One Nation Under Prosecco

How does a faddish wine become a staple?
Sep 3, 2014

"Personally, I hate Prosecco. I think 99 percent of it is undrinkable," was pretty much the first thing a wine director at a hot Manhattan bar specializing in small, "natural" producers said to me. The somm then opened a bottle of Prosecco. Something a little different: Organic, no sulfur added, aged on the lees, a bubbly that even the most militant of Europhilic funk freaks could love.

That a bottle like this, served in a setting like that, can now be had in the United States is a mark of distinction for the Prosecco region: Stylistic diversity reflects maturity. This wine, from the producer Giol, gilded the light, fresh, typical Prosecco lilt with a bit of oxidative, nutty complexity I identify more often with French sparklers. I enjoyed it very much.

When Mionetto USA, which deserves credit for kickstarting the American Prosecco boom, arrived in 1997, Prosecco barely existed in the U.S. market; by 2012, we were bringing in 2.31 million cases, up from 453,000 in 2007. That now represents 65 percent of Italian sparkling wine in the U.S.—beating out the categories like Asti Spumante and Lambrusco that dominated in the 1980s and early '90s.

When I first wrote about Prosecco mania three-plus years ago, I naturally wondered if the drink would be merely faddish or develop into a bona fide fixture. "We don't want to happen to Prosecco what happened to Soave and Pinot Grigio," said Mionetto managing director Enore Ceola at the time. (Soave has got some of its groove back in the time since.)

It hasn't happened yet. Prosecco is no longer just the generic "champagne" in brunch Bellinis; it's a wine that tipplers now order by name, a known quantity, distinct from other bubbles. There are the obvious attractive qualities: It's low-alcohol, generally off-dry in a pleasing way, welcoming of sweet and spicy cuisine (Chinese, Indian, etc.) and mostly inexpensive. But of course, there have always been and will always be bright and beckoning wines; indeed, those are the ones that bring in the casual wine partaker and get dropped when the next thing comes along.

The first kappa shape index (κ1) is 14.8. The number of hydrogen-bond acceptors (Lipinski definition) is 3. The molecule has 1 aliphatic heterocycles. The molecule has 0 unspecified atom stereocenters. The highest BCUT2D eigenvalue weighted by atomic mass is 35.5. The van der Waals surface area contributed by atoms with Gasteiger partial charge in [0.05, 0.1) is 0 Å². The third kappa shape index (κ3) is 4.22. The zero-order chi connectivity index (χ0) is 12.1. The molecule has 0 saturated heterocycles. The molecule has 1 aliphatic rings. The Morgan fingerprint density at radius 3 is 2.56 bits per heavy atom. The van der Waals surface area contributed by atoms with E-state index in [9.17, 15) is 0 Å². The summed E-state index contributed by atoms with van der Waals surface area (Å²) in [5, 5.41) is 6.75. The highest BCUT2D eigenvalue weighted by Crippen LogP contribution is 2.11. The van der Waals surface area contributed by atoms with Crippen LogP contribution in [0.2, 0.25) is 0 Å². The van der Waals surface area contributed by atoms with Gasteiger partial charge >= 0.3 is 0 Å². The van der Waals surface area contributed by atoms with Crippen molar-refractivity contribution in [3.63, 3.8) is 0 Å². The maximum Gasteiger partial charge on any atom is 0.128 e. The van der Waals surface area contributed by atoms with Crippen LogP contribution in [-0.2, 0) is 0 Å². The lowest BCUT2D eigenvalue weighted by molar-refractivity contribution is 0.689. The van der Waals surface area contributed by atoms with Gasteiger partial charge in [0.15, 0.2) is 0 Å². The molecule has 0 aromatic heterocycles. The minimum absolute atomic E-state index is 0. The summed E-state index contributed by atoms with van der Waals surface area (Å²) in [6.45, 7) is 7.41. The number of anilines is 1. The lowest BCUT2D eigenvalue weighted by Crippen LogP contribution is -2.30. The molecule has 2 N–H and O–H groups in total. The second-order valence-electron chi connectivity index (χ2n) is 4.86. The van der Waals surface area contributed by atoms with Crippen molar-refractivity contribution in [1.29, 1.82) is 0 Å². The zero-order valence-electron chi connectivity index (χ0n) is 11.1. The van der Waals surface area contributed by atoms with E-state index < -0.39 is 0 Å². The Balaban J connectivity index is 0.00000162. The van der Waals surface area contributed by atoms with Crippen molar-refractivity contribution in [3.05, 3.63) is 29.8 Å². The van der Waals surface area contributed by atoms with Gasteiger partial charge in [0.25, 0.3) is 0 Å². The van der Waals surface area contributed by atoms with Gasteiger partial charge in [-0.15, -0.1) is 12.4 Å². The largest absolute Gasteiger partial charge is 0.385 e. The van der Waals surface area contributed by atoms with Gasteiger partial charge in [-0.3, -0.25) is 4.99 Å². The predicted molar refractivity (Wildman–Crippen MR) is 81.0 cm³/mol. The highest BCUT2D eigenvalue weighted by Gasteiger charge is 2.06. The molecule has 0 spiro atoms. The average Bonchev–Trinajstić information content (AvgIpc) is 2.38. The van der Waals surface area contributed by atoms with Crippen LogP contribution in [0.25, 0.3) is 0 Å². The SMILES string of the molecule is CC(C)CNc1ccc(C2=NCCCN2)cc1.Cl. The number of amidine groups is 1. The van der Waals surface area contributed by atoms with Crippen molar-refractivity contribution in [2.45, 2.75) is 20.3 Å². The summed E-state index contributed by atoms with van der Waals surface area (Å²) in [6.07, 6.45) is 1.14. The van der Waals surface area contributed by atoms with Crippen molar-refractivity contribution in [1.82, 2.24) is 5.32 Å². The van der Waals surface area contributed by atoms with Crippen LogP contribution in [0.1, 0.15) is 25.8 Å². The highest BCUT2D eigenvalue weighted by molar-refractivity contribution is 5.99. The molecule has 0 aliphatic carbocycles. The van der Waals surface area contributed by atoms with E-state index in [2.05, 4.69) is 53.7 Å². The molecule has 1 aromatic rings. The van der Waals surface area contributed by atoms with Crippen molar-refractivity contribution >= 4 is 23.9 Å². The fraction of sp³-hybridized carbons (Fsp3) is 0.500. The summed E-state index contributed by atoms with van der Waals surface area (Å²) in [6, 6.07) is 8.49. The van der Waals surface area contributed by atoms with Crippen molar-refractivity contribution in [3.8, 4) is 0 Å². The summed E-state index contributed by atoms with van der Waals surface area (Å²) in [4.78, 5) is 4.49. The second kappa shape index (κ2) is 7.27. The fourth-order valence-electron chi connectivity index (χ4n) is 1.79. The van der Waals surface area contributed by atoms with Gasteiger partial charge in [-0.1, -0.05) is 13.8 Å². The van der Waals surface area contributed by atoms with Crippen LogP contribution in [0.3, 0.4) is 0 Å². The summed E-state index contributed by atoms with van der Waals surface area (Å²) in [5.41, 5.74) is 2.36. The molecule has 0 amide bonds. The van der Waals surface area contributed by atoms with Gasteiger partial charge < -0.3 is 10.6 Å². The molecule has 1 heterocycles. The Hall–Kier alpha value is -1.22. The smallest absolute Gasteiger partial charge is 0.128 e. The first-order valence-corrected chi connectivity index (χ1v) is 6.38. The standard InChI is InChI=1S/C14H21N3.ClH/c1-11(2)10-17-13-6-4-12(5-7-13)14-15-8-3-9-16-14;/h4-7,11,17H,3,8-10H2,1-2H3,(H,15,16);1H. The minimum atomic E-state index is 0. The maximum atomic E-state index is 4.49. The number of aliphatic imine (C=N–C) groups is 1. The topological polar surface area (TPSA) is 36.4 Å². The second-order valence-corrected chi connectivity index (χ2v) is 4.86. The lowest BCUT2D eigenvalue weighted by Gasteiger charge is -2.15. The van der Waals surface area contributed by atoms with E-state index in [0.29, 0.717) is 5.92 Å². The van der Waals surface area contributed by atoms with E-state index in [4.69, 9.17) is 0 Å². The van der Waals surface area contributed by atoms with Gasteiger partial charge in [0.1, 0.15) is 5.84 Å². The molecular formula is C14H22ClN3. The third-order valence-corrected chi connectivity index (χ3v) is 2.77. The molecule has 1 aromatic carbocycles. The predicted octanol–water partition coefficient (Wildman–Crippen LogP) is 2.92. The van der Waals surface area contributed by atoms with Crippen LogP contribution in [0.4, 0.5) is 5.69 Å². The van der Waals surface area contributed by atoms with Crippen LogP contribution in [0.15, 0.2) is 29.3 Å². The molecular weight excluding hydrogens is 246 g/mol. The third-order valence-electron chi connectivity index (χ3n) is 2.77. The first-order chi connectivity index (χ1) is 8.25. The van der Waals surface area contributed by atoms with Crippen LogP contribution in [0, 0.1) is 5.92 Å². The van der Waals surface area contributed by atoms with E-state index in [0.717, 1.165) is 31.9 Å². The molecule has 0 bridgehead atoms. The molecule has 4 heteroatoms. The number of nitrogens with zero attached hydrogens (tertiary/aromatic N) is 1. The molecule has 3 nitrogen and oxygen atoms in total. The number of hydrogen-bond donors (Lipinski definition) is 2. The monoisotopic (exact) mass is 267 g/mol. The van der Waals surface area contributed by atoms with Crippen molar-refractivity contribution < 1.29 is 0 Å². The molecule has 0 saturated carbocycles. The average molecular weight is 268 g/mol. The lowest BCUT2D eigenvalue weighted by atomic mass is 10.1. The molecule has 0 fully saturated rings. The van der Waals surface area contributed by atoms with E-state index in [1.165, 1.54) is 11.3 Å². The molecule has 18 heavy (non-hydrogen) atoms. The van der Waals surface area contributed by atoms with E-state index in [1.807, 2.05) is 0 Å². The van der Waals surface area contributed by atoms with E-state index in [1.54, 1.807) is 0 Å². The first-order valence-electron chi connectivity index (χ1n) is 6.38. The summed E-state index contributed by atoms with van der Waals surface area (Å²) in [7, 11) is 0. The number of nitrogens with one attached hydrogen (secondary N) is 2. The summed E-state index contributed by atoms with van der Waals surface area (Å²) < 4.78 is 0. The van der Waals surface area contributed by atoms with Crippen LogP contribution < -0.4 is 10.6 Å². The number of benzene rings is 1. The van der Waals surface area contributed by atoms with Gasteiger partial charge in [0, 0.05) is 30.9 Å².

But Prosecco has been both a beneficiary and propeller of deeper movements in the current of American wine culture. When I talked to Ceola this year, he readily identified the most drastic: "The consumer is starting to enjoy sparkling wines outside the typical special occasion." Bubbly used to be just for December holidays, and Ceola estimated that a decade ago, other months sold a paltry 15 or 20 percent of his December business. Now, "off"-months pull in 40 to 60 percent of December-level sales, with a definite summer surge, which has kept Prosecco in the conversation even after pricier sparklers rebounded from the recession. "[Prosecco] really brings sparkling wine down a notch to be more an everyday drink instead of just for special occasions," he said. Once that's achieved, the "special occasion" barrier falls for fine California sparklers, then Champagne.

And Mionetto's sales track with another demographic's increasingly outsize presence in wine consumption, especially sparkling: "Many more women are drinking Prosecco than men right now."

But to make it in America, a wine can't rest in the $10 mass-market segment. It needs to get on those Manhattan lists. Over in northeast Italy, when wine players first sniffed Prosecco success, they immediately, and with impressive foresight, began tracing the plans to erect a bigger, grander Prosecco tent. Tomorrow, I'll take a look at how the Italians and their importers are positioning Prosecco to stay at the top of the sparkling game.

You can follow Ben O'Donnell on Twitter at twitter.com/BenODonn.

Italy Sparkling Wines Tasting Reports

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